Most who responded agreed with me, but a few Twitter followers justified the unreasonably vicious frontal attacks on Keith by saying, essentially, "Well, he's an asshole, so he deserves what he gets." One even rationalized that, hey, he's a millionaire, so go for it. I beg to differ.
His celebrity, even his high profile controversies, don't make him fair game for random abuse.
Was he ever disrespectful to you personally? Those who tweeted me about this said, no, only to others. In that case, were those others rude to him first? And aren't conversations between Keith and those others just that, between the two of them? Of course, anyone should feel free to disagree with one or both parties, and even express an opinion... but jumping in uninvited when an exchange doesn't immediately involve you as an excuse to gratuitously name-call, disparage, or pile on seems unnecessary and destructive.
After all, love him or hate him, KO is on our side, politically. He's a powerful Progressive voice, someone who is not afraid (clearly) to speak up, most often for causes that we libs support.
Bullying is wrong, whether used against a child or an adult. I've run up against some pretty brutal cyberbullying aimed directly at me, and it makes me wonder: What is the other person getting out of it? Do they feel so powerless, so cowardly, in their own lives that they feel that hiding behind their computer and/or anonymity gives them license to intentionally try to hurt another human being? Is there nothing else that pumps them up, preferably something worthwhile and worthy of their time and attention, something that they could contribute to society in a positive way?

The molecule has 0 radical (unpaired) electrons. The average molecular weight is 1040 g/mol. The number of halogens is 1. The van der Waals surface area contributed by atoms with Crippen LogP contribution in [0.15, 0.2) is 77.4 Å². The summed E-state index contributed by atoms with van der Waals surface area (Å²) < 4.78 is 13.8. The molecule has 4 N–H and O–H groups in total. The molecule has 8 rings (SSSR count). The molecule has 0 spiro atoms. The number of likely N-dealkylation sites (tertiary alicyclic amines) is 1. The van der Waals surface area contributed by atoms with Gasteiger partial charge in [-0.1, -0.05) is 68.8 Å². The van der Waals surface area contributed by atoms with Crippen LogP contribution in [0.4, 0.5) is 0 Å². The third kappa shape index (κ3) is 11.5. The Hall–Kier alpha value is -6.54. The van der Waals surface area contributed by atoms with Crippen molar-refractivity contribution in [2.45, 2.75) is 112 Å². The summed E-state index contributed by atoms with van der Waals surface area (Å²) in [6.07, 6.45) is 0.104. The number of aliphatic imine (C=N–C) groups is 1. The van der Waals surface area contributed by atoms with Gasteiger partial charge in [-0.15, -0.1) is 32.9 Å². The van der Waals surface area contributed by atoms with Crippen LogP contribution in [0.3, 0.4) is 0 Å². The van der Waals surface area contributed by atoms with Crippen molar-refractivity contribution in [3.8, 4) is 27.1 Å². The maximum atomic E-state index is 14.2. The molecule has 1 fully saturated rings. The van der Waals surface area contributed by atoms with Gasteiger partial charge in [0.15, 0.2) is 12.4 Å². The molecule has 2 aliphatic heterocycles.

Keith has feelings. He's human. Even if you don't like his style, his politics, or even the way he tweets to other people, he still feels pain and the sting of vulgar insults. So do you. So do I.
Civility matters. Kindness and patience matter. Taking a breath, taking a moment to think, using reason all matter. Without these things, communication between us would be reduced to the equivalent of the old wild west days of shooting first, asking questions later (or as I like to call it, Florida).
And from what I've observed over the past few days, months, even years, there seems to be an increase in emotional disarray, lack of consideration for others, and respect, grace, and thoughtfulness are being replaced with a license to kill (with words and otherwise).
Sure, if you're a target, if you're ambushed, fight back, bring on the snark, stand up for yourself.
But if you're a person who has no qualms about verbally assaulting others for sport, please think twice. Would you do the same face to face? Would your parents be proud of that kind of unsolicited behavior? Or your boss? Or significant other? Or anyone else you truly care about?
Would you want to be the recipient?
Stream of consciousness over. Thank you for letting me get that off my chest.